VICTORIA — When Joy Chukwura heard the news that adult basic education and English as a second language courses would once again be free in B.C., she could barely contain herself.
“This is the best news I’ve had in a very long time,” she said, after Premier John Horgan announced the move on Tuesday.
“I’m going to go back to school!”
Horgan said his new NDP government would follow through on an election campaign promise to remove fees on ESL and adult learning classes.
The previous Liberal government had placed fees on the classes after a 2014 dispute with the former federal Conservative government that resulted in $22 million less in annual ESL and adult basic education funding.
After the change, in 2015, the cost of adult basic education and ESL fees jumped to as high as $1,600 per semester of full-time studies, and enrolment dropped 35 per cent.
“We can’t afford to leave people behind. As a new government we want to make sure everyone can participate in our economy, and that means everyone having access to the basic skills they need to make sure education is a foundation for them, their children and grandchildren,” said Horgan.
The cost of the change will be revealed in the NDP’s September budget update, he said. The party’s election campaign estimated it would cost $7 million a year.
Horgan said the government will try to ensure that anyone who prepaid for courses in September will get a refund.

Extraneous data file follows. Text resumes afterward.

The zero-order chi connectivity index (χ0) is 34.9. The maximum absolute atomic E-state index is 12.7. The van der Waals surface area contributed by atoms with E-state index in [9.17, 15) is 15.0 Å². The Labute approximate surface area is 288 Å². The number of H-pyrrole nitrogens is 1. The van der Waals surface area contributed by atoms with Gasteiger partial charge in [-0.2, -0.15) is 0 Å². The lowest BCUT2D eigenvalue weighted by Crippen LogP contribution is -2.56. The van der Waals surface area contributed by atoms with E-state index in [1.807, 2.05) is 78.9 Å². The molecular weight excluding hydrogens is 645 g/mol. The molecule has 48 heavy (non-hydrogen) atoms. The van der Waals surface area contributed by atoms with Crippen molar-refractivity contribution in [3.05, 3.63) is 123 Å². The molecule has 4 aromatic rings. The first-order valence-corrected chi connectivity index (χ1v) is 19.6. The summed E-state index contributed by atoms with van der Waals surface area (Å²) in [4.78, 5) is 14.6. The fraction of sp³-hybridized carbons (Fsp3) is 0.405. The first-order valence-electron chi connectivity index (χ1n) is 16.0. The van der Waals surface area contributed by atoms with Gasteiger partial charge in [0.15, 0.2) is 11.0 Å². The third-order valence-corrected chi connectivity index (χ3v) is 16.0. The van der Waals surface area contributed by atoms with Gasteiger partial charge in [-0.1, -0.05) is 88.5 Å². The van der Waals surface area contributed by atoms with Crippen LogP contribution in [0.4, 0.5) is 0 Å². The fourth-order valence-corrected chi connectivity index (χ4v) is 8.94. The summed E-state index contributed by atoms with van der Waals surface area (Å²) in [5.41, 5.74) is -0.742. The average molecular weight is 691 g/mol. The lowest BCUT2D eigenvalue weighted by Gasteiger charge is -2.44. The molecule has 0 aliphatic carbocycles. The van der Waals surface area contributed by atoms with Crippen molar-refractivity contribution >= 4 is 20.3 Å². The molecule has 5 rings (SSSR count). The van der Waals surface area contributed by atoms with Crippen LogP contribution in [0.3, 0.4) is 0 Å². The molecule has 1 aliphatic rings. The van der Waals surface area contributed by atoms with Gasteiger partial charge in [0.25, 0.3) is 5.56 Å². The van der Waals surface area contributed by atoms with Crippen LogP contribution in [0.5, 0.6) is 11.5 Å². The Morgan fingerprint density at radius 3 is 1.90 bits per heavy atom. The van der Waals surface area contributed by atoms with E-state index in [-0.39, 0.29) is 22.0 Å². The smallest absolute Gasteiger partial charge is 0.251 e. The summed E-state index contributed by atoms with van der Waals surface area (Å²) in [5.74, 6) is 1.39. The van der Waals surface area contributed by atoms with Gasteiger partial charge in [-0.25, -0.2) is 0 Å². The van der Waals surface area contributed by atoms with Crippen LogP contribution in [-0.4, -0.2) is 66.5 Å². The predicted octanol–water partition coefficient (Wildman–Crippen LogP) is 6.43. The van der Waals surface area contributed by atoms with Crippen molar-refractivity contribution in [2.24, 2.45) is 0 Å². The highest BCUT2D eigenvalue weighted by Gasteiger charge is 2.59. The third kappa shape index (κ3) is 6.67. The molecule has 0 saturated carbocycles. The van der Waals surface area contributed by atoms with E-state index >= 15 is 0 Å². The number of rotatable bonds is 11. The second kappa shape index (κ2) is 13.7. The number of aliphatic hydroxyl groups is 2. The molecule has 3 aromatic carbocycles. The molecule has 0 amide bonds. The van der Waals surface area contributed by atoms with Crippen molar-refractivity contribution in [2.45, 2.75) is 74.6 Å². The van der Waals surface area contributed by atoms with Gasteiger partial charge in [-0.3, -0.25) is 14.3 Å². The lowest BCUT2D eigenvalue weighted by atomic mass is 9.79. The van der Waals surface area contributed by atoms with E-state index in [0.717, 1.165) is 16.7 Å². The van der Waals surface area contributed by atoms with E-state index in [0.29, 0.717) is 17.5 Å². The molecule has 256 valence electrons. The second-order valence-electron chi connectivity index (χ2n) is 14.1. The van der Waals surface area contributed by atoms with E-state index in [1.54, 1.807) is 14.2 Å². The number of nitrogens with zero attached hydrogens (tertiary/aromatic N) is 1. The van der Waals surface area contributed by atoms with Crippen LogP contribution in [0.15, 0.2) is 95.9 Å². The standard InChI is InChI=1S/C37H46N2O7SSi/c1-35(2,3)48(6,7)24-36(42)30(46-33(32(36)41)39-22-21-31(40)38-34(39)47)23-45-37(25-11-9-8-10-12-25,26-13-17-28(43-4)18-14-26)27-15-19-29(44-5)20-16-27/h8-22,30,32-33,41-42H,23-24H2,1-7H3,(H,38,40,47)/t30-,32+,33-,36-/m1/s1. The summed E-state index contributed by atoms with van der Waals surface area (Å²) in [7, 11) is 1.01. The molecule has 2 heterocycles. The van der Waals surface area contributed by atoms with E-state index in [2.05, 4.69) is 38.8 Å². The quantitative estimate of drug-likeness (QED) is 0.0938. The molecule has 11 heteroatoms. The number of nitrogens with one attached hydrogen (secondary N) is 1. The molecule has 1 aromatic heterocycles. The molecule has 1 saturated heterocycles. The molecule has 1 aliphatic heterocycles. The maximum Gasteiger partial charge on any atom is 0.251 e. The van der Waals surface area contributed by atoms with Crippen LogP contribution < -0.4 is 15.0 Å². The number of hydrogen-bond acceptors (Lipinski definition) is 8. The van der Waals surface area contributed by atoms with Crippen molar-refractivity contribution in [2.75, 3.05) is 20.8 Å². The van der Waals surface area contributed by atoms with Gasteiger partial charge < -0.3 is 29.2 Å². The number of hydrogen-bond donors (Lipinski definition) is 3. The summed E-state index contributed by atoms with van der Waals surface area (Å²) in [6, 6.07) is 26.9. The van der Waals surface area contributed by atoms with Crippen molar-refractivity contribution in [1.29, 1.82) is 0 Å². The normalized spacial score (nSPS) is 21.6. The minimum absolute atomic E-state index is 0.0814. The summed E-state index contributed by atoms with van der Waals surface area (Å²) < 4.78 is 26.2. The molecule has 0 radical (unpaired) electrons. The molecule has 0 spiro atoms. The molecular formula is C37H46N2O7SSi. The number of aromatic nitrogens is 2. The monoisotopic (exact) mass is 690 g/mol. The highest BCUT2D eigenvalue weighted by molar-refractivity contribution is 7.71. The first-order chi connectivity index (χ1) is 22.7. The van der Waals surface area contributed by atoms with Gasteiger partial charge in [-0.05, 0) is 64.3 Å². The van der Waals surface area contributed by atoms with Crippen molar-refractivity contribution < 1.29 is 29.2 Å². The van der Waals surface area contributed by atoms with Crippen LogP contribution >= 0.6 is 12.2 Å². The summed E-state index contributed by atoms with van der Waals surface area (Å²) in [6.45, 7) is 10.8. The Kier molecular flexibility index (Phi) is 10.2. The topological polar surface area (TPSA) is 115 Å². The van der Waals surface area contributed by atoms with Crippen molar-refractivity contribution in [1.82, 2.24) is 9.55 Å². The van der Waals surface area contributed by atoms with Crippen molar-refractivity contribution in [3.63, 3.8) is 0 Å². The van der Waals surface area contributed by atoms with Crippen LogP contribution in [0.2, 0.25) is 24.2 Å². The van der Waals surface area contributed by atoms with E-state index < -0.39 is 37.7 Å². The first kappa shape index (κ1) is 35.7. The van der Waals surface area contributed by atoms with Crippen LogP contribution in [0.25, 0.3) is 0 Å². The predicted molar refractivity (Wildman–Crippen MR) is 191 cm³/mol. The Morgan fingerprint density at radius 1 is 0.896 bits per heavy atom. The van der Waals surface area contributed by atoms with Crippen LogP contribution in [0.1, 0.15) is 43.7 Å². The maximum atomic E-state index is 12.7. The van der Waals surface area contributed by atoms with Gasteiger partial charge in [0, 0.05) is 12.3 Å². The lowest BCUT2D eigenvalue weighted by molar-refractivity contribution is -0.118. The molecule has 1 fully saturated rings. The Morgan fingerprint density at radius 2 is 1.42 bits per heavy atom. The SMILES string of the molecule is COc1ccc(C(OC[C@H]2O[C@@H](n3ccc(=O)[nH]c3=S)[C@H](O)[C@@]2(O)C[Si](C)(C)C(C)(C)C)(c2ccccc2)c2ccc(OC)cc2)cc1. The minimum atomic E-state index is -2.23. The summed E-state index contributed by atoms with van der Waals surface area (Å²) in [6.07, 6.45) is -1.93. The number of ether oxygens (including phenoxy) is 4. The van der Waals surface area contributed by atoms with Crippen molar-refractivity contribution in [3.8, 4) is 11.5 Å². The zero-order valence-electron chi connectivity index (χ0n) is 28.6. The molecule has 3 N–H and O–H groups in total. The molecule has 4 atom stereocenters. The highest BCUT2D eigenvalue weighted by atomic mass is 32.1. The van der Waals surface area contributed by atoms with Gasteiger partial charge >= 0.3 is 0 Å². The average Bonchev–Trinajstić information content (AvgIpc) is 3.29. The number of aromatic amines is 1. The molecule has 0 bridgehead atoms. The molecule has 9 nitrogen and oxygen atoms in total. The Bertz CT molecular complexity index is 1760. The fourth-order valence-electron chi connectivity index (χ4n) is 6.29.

Adult basic education courses include night classes that allow people to upgrade skills, or obtain their high-school equivalency.
Chukwura, a single-mother refugee from Nigeria, was about to enter Grade 5 reading classes when the fees were introduced. They would have cost her $1,000 for a three-month course at Vancouver Community College, she said.
The 37-year-old, who had raised her literacy level in English from zero to a Grade 4 equivalent, works full time cleaning hotel rooms. She’s paid $18.50 an hour, putting her over the $30,000 cut-off line for a grant to a two-person family.
With rent of $1,200 a month, utilities, transit card, phone and food bills plus her daughter’s costs attending Langara, $1,000 a month was too much.
“I had a dream, then when I couldn’t afford school I was down and depressed,” said Chukwura, who came to Canada eight years ago having never attended school. “I never wanted to think about it again.
“Wow. This is good news, really, really, really good news for me. I can’t wait to tell my friends about it,” she said.
“You can do everything as long as you can read. Coming from my background, this is very important to me.”
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